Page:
New report: Offshore drilling brings onshore dangers to coastal communities and ecosystems

Environment America highlights onshore pollution effects from offshore oil drilling
For Immediate Release

BOSTON -- Plans to expand drilling off America’s coast are creating significant dangers to onshore communities and ecosystems, according to a new report released today by Environment America Research & Policy Center. From pipelines running through sensitive coastal habitats to air pollution released by oil refineries, Offshore Drilling, Onshore Damage: Broken Pipelines, Dirty Refineries and the Pollution Impacts of Energy Infrastructure highlights how onshore industrial infrastructure created for offshore drilling can damage our environment in a variety of ways. 

“We want to visit clean beaches, smell the ocean breeze, and admire the marine life off our coast -- not avoid pipelines, choke on pollution from oil refineries, and contend with oil barges,” said Wendy Wendlandt, chairwoman of Environment America Research & Policy Center. “Drilling off our coast may seem far away from homes and businesses, but the onshore infrastructure necessary to drill for dirty fossil fuels creates a pressing threat to the health of both Americans and our ecosystems.”

Pipelines running from offshore rigs to inland processing facilities can worsen water quality in estuaries and increase the likelihood of oil spills across beaches, according to the report. In addition, toxic waste brought onshore from drilling operations can pollute drinking water and tracts of land.  Beyond those issues, air pollution from oil refineries also threatens local residents’ health.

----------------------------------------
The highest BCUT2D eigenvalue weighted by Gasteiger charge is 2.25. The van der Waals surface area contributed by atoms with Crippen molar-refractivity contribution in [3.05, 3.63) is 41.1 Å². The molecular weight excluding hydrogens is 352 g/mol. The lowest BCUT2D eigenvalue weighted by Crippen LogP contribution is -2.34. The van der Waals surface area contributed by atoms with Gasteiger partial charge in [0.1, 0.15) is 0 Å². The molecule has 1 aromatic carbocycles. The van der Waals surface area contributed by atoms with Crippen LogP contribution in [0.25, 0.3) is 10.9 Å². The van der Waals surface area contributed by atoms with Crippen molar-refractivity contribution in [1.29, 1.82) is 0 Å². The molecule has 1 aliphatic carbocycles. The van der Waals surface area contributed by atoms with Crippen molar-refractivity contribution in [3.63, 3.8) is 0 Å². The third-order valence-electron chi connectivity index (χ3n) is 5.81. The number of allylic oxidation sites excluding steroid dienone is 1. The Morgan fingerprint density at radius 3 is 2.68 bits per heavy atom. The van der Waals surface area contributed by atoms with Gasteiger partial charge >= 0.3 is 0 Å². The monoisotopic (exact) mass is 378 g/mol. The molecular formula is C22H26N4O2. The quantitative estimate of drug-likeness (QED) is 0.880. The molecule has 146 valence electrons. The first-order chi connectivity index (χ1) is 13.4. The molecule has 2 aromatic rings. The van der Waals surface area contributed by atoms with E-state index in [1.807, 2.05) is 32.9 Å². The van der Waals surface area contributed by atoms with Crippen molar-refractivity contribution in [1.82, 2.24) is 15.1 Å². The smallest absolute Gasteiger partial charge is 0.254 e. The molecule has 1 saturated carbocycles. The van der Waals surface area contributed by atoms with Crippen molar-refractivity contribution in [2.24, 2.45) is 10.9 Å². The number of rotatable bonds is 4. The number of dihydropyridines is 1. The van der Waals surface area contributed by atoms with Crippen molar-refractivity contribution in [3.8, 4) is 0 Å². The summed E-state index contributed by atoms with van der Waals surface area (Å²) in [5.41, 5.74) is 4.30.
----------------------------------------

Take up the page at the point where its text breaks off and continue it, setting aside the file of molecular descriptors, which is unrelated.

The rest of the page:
These problems could only get worse, the report notes. Expanding offshore drilling, as the Trump administration proposed last year, could lead to additional pollution from new infrastructure in previously pristine coastal areas where communities have long been able to avoid this type of industrialization. 

The Trump administration increased the likelihood of more offshore drilling in January 2018, when it released a plan to open more than 90 percent of America’s oceans to oil & gas drilling. The plan, temporarily on hold, would be an unprecedented expansion of drilling, and faces stiff opposition, including from every governor along both the Atlantic and Pacific coasts. 

“Whether it causes oil spills off our coast or pollution on our shores, offshore drilling is dirty and dangerous,” said Kelsey Lamp, co-author of the report and ocean advocate for Environment America Research & Policy Center. “We know the risks, but must act to address them or suffer dire consequences to the health and beauty of our coastlines and so many communities.”